Leader–follower equilibria to examine investment decisions in grid resilience-enhancing measures

Chiara Lo Prete, Ashish Radhakrishnan

Research output: Contribution to journalArticlepeer-review

1 Scopus citations


Large-area, long-duration power outages are increasingly common in the United States, and cost the economy billions of dollars each year. Building a strategy to enhance grid resilience requires an understanding of the optimal mix of preventive and corrective actions, the inefficiencies that arise when self-interested parties make resilience investment decisions, and the conditions under which regulators may facilitate the realization of efficient market outcomes. We develop a bi-level model to examine the mix of preventive and corrective measures that enhances grid resilience to a severe storm. The model represents a Stackelberg game between a regulated utility (leader) that may harden distribution feeders before a long-duration outage and/or deploy restoration crews after the disruption, and utility customers with varying preferences for reliable power (followers) who may invest in backup generators. We show that the regulator's denial of cost recovery for the utility's preventive expenditures, coupled with the misalignment between private objectives and social welfare maximization, yields significant inefficiencies in the resilience investment mix. Allowing cost recovery for a higher share of the utility's capital expenditures in preventive measures, extending the time horizon associated with damage cost recovery, and adopting a storm restoration compensation mechanism shift the realized market outcome toward the efficient solution. If about one-fifth of preventive resilience investments is approved by regulators, requiring utilities to pay a compensation of $365 per customer for a 3-day outage (about seven times the level of compensation currently offered by US utilities) provides significant incentives toward more efficient preventive resilience investments.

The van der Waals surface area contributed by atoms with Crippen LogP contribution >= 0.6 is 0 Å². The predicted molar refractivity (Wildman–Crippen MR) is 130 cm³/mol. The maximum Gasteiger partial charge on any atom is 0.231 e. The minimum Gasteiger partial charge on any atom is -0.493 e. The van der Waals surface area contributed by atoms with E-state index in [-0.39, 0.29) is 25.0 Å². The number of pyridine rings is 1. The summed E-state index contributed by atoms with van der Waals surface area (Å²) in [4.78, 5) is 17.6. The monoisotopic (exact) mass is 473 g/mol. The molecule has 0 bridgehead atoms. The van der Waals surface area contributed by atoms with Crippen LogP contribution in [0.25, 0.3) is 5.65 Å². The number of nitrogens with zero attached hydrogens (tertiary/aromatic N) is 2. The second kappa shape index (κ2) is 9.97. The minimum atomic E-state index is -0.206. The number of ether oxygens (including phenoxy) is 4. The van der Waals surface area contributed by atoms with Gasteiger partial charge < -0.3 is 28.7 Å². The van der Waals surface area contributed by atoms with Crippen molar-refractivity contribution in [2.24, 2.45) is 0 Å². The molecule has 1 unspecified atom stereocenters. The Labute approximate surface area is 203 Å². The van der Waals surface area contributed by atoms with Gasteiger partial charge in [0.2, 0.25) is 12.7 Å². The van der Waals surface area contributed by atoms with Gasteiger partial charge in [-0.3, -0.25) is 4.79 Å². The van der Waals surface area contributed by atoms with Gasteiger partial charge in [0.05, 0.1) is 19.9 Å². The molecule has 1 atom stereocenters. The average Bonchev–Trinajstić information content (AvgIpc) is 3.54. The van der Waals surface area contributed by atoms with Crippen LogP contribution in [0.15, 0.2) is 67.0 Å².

Original languageEnglish (US)
Pages (from-to)280-307
Number of pages28
JournalRisk Analysis
Issue number2
StatePublished - Feb 2023

All Science Journal Classification (ASJC) codes

  • Safety, Risk, Reliability and Quality
  • Physiology (medical)


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